Contributions of the human operator to supernumerary robotic limbs
Author(s)Guggenheim, Jacob(Jacob William)
Massachusetts Institute of Technology. Department of Mechanical Engineering.
H. Harry Asada.
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An expanding literature base has applied Supernumerary Robotic Limbs (Superlimbs) to fields as diverse as heavy industry, robotic surgery, and assistive technology. While the list of applications has grown, and the designs have become more diverse, the research community has focused almost exclusively on the robotic system's role in augmenting the humans capabilities. This represents only one side of the issue; little research has explored the role of the human operator. This thesis represents the first in-depth exploration of the humans contributions to the Superlimb-human system. We began by examining the control strategy of Superlimbs by asking whether fully manual control of the Superlimbs was viable when the human operator was asked to perform simultaneous and independent tasks with both their robotic and natural limbs.Although we found that the human operator was able to control all four limbs-two robotic, two natural-simultaneously, we found that the human operator performed worse with their natural limbs when controlling all four limbs as compared to when the human operator was only controlling their natural limbs. Thus, when designing Superlimbs for a task set that requires the human and the robot to perform simultaneous independent tasks, this study points to the need for reducing the number of Superlimb degrees of freedom (DOFs) the human must manually control either through design or control. In order to achieve this reduction, we next exploited the high redundancy and flexibility of the human body. First, we proposed a methodology for reduced-actuator Superlimbs by exploiting the human operators' ability to manipulate the base of the Superlimb.Based upon this methodology, we realized a lightweight Superlimb that could assist a human operator by opening a door when the human operator's hands are busy. Second, we proposed a novel control input methodology for communicating a rich variety of commands to the Superlimbs while both hands are busy. Based upon this methodology, and in combination with an intermittent control structure, we controlled the reduced-actuator Superlimb described above with action primitives to assist a human operator by opening a door when the human operator was holding a large box. Finally, as the Superlimb's state changes, that change is reflected as a change in the forces and torques felt by the human operator at the base of the Superlimb. We found that this inherent haptic feedback allowed the operator to both perform closed-loop manually control of the force output of a Superlimb and to supervise the autonomous actions of a Superlimb.In sum, this thesis explores how Superlimbs can be designed to exploit the benefits while limiting the challenges of being attached to a human operator.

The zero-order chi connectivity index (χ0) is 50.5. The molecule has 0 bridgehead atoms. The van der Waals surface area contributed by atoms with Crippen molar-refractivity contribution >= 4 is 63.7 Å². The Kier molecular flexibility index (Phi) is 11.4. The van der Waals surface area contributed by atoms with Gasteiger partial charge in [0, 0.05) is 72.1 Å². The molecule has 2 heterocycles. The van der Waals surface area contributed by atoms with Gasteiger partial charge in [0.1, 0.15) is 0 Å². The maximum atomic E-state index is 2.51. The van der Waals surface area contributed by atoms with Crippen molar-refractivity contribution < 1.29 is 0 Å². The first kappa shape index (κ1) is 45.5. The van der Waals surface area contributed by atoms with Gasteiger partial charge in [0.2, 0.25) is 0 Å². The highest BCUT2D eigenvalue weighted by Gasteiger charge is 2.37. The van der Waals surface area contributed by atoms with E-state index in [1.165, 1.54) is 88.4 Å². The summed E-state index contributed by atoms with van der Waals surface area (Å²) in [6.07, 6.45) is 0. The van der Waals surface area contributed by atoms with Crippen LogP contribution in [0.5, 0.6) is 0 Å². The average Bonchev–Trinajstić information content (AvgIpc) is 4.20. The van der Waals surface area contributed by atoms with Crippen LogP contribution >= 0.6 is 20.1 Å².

Thesis: Ph. D., Massachusetts Institute of Technology, Department of Mechanical Engineering, 2020Cataloged from PDF version of thesis.Includes bibliographical references (pages 99-103).
DepartmentMassachusetts Institute of Technology. Department of Mechanical Engineering
Massachusetts Institute of Technology